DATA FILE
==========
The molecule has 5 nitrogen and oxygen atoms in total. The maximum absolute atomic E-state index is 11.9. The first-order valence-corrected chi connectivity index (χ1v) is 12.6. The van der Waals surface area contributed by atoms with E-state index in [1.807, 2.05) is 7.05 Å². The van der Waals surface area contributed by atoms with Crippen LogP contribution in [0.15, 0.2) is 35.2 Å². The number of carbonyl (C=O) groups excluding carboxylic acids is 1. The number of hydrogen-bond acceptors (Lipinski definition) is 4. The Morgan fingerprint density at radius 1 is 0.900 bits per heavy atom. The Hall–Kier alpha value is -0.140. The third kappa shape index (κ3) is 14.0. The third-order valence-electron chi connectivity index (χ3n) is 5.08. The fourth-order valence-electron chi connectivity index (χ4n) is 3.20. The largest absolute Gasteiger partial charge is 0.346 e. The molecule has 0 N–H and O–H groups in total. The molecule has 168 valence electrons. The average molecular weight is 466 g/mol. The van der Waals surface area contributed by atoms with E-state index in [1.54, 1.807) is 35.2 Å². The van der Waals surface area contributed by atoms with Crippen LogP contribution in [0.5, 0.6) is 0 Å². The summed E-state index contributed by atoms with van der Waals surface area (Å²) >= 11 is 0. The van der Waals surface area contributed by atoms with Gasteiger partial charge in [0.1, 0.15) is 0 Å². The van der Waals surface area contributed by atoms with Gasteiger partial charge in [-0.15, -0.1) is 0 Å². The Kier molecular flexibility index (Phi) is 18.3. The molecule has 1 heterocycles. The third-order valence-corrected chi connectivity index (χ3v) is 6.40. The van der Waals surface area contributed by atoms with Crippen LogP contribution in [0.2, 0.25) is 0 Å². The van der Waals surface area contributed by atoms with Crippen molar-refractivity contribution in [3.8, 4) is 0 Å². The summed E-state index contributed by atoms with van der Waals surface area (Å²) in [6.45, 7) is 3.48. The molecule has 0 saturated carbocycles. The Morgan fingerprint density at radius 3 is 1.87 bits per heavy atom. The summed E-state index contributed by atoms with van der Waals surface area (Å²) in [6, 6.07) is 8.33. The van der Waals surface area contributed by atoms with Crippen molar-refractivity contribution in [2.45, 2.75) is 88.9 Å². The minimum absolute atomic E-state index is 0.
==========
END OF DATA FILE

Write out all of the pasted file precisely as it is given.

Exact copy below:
The molecule has 5 nitrogen and oxygen atoms in total. The maximum absolute atomic E-state index is 11.9. The first-order valence-corrected chi connectivity index (χ1v) is 12.6. The van der Waals surface area contributed by atoms with E-state index in [1.807, 2.05) is 7.05 Å². The van der Waals surface area contributed by atoms with Crippen LogP contribution in [0.15, 0.2) is 35.2 Å². The number of carbonyl (C=O) groups excluding carboxylic acids is 1. The number of hydrogen-bond acceptors (Lipinski definition) is 4. The Morgan fingerprint density at radius 1 is 0.900 bits per heavy atom. The Hall–Kier alpha value is -0.140. The third kappa shape index (κ3) is 14.0. The third-order valence-electron chi connectivity index (χ3n) is 5.08. The fourth-order valence-electron chi connectivity index (χ4n) is 3.20. The largest absolute Gasteiger partial charge is 0.346 e. The molecule has 0 N–H and O–H groups in total. The molecule has 168 valence electrons. The average molecular weight is 466 g/mol. The van der Waals surface area contributed by atoms with E-state index in [1.54, 1.807) is 35.2 Å². The van der Waals surface area contributed by atoms with Crippen LogP contribution in [0.5, 0.6) is 0 Å². The summed E-state index contributed by atoms with van der Waals surface area (Å²) >= 11 is 0. The van der Waals surface area contributed by atoms with Gasteiger partial charge in [0.1, 0.15) is 0 Å². The van der Waals surface area contributed by atoms with Gasteiger partial charge in [-0.15, -0.1) is 0 Å². The Kier molecular flexibility index (Phi) is 18.3. The molecule has 1 heterocycles. The third-order valence-corrected chi connectivity index (χ3v) is 6.40. The van der Waals surface area contributed by atoms with Crippen LogP contribution in [0.2, 0.25) is 0 Å². The van der Waals surface area contributed by atoms with Crippen molar-refractivity contribution in [3.8, 4) is 0 Å². The summed E-state index contributed by atoms with van der Waals surface area (Å²) in [6.45, 7) is 3.48. The molecule has 0 saturated carbocycles. The Morgan fingerprint density at radius 3 is 1.87 bits per heavy atom. The summed E-state index contributed by atoms with van der Waals surface area (Å²) in [6, 6.07) is 8.33. The van der Waals surface area contributed by atoms with Crippen molar-refractivity contribution in [2.45, 2.75) is 88.9 Å². The minimum absolute atomic E-state index is 0.